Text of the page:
April 21, 2024
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April 21, 2024
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Linking Northern and Central NJ, Bronx, Manhattan, Westchester and CT

When you are in the IT world, technology is always evolving. The same technology we swore by five years ago is now hopelessly out of date. The engineers from my company roll their eyes when technology becomes quickly outdated and has been replaced by yet another version. When clients hear us say, “Yes, this Wi-Fi will last three years for sure,” we forget how people groused when we used to say “five years.”

The one example that everyone understands: How many of us carry a smartphone that is over one year old? How about two? Can any of us say three years? Not really, because the same smartphone that had the best cameras ever is somehow now the favorite play toy for a six-year-old child, while we were forced, by need or circumstance, to upgrade. So technically this kind of works the same way with cloud computing needs. The increasing need for reliability has increased the hardware requirements to support this type of connection. All of our systems need to evolve on a semi-constant basis.

On to Baby Tech Talk

The good news is that my director of operations is actually now my nephew. (He married my niece, and now I am their baby’s great uncle!) Now, Chaim is a super techie but only cares about the hardware that betters his life and now the life of his wife and newborn baby. Babies beat any tech out there; seeing pics certainly isn’t like holding the baby in your arms.

Now, when my kids were babies, the state-of-the-art thing was the travel baby seat that doubled as a carriage. Clicking that thing into my car, which only my wife could figure out, was definitely an art! At that point, the only technology babywise was a baby monitor. Ours ran over radio waves and had more fuzz than sound. In addition, we were picking up a Russian-speaking car service (this was pre-Uber; there was no app to reserve a car.)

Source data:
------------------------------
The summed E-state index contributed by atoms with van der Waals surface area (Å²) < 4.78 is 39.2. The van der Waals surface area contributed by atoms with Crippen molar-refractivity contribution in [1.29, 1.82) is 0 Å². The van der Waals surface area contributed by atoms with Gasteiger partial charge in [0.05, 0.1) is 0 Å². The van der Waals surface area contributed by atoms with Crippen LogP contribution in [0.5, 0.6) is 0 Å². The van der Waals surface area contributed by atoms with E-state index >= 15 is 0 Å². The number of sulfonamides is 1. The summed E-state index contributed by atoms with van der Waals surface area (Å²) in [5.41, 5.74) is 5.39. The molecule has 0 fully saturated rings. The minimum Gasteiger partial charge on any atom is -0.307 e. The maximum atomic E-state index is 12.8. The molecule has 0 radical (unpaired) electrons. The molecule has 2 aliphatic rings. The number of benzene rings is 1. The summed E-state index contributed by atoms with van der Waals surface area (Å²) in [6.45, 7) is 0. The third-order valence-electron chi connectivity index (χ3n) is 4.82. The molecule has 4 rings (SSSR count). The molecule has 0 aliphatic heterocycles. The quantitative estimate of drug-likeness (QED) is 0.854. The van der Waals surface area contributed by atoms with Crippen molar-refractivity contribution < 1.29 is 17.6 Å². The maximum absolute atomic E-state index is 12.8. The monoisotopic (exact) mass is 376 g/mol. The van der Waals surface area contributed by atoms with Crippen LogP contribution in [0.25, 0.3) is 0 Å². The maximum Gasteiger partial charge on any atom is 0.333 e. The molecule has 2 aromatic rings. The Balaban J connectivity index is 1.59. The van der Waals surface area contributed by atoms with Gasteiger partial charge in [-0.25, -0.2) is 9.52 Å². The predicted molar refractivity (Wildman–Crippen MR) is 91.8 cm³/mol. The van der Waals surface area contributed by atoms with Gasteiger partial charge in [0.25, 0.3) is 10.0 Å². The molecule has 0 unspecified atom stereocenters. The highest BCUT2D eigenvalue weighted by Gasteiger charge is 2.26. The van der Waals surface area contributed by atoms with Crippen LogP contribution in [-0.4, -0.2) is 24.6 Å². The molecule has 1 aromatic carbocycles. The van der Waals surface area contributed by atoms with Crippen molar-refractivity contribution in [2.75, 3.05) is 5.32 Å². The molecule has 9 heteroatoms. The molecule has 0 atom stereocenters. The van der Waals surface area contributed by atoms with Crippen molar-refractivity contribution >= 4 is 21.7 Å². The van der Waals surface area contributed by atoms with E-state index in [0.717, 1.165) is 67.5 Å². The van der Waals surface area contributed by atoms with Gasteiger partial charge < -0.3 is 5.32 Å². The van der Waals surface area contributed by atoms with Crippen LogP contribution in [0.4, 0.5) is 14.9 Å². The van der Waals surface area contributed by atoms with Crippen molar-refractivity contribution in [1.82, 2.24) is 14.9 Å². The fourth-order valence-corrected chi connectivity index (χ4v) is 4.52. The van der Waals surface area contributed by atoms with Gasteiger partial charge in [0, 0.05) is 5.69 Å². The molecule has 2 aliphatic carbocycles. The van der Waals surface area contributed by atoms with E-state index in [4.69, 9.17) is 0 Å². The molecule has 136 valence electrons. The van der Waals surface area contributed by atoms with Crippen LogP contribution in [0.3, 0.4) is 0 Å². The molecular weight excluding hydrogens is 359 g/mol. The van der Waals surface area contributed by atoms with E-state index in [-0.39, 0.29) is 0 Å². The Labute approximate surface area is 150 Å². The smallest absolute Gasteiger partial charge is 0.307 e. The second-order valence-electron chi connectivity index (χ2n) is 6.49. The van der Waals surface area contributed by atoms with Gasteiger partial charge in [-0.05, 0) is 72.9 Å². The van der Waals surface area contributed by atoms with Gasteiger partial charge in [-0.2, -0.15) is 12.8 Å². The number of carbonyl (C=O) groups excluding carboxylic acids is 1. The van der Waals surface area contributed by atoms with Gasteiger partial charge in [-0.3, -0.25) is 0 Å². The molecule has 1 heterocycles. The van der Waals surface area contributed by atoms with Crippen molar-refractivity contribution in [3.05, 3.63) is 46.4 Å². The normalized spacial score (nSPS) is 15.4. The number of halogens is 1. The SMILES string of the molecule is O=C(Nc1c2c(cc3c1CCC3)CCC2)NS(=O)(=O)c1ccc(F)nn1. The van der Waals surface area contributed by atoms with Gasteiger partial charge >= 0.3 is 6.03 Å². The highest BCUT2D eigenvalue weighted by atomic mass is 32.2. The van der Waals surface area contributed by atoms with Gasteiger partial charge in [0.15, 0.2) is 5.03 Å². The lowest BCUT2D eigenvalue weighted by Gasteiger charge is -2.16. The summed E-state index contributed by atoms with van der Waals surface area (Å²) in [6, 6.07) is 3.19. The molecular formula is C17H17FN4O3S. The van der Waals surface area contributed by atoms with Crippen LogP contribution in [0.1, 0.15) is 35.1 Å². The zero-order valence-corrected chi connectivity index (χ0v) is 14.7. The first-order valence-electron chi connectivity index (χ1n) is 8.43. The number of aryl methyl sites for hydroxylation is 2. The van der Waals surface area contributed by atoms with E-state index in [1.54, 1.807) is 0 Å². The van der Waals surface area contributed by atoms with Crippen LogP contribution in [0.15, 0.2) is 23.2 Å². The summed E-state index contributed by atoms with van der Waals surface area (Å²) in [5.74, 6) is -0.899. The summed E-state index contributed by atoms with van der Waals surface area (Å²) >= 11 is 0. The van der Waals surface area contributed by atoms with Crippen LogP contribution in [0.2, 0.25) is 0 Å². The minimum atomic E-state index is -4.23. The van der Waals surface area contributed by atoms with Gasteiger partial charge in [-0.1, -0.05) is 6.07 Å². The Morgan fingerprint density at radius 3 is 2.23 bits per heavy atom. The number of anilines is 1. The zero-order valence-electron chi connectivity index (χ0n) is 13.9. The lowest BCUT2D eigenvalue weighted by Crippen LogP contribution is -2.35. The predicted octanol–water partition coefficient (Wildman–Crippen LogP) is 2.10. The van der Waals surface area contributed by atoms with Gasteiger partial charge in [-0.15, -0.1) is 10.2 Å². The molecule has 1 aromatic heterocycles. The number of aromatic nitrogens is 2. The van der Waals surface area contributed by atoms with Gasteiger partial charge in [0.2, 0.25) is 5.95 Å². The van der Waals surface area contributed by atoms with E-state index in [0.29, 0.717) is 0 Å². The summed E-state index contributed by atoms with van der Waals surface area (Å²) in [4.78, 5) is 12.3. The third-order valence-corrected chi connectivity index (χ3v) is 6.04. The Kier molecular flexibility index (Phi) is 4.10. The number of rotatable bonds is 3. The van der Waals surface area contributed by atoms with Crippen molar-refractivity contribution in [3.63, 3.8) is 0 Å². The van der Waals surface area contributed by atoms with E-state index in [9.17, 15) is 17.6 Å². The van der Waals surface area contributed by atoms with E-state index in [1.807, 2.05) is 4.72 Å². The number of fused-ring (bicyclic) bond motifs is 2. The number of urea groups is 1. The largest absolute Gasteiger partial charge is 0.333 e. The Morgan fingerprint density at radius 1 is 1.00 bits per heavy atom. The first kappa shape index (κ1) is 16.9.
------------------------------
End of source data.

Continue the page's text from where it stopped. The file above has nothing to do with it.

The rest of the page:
The Car

Now, with newborns and throughout the first couple of years, the baby seat generally faces the rearview window. I remember having some sort of mirror but it really wasn’t effective.

Introducing Chaim’s proprietary baby car seat cam. The viewing camera is not the smartphone but a separate device that gets its power from the front pane utility port l. (I used to call this the cigarette lighter, not the port). The camera is easily mounted to the front of the windows and is not distracting for the driver. The baby camera itself is strapped to the back seat headrest and pointed right at the baby. It’s really amazing and I feel a must-have for any new parent.

I will admit the setup is not that easiest but not impossible for someone like me who detests wires and screwdrivers.

For the home, I have to admit I am super impressed with the upcycle of older smartphones and the vision of our new tech dad.

The Crib

A platform that suspends an infrared motion night vision camera is pointed perfectly at the baby, in such a way that if the baby simply jostles, as babies do, no alert is sent. This was a lesson learned. The camera gives a perfect picture and sound.